Tony
     
  14. red40

    red40

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    I am quite correct Tony on HMO licensing, without going off a tangent on HMO and licensing, in response to the OP question LA have to police certain types of properties with regards to LGSR.

    I can see where you are getting confused, the definition of a HMO is now split in 'tests' which are contained within the new Act ONLY properties that are classed by some of those tests will require a HMO license, that doesn't mean if you dont need a license it isn't a HMO :confused:

    I would be interested to see which 'test' under the Housing Act the property you describe comes under.

    Again for the purpose of HMO licensing this is incorrect it has everything to do with storeys, households and people numbers and sharing of amenities.

    There are other types of HMO's which the above might not be relevant i.e self contained flat, low risk HMO who share some amenities, etc, etc.

    Now that is correct, but until it has either been put before the Rental Property Tribunal (RPT) or a court of law it would be impossible to say different, however the new Act has been specifically written to 'try' and cover all loopholes when it comes to privately rented accommodation.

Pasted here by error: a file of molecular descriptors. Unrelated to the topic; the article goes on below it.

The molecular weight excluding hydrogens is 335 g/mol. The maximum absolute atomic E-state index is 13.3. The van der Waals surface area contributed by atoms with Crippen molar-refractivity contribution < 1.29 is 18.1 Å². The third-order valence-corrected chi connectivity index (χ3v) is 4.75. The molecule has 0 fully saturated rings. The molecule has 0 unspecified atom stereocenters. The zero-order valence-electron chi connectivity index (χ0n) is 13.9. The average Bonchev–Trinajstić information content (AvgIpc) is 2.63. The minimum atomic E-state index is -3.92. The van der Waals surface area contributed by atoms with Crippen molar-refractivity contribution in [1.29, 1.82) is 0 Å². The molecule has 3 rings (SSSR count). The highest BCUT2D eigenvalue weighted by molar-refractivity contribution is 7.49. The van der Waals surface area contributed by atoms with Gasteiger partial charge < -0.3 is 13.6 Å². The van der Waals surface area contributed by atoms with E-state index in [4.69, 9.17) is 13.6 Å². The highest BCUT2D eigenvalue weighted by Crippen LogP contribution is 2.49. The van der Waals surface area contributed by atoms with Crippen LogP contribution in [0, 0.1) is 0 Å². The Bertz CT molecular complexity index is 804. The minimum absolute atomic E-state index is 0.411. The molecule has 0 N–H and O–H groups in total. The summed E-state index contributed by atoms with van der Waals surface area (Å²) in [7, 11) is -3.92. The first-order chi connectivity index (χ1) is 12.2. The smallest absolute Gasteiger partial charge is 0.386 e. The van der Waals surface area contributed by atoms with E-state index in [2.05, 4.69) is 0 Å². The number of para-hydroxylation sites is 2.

again that is correct, if they are unrelated by definition of the Act it would be classed as a HMO.

    that is correct it would fall within 'additional HMO licensing'.



     
  15. red40

    red40

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  16. Agile

    Agile

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    You seem to have agreed with everything I have said.

    My own problem so far is only related to the Council tax. They are classing it as a HMO and billing the landlord instead of the ( one ) tenant. So far without giving the 25% discount for a single occupant.

    It is possible that I dont actually need a License for HMO. I have yet to check that and have not been asked for one. As its three stories I probably do if I cannot get the tenant to sign a new agreement giving her exclusive possession of the whole property. I have a feeling that otherwise I might have to provide a professional fire alarm system and fire check doors at each floor. As its r.c. construction thats a bit over the top!

    I have two clients who are landlords with HMO properties. One has unsuccessfully tried to argue his way out of the Council tax on three of his properties. The other is accepting it and trying to comply with all their requirements. I think that she has been to some sort of landlords seminar and I will find out more when I meet her soon.

    Tony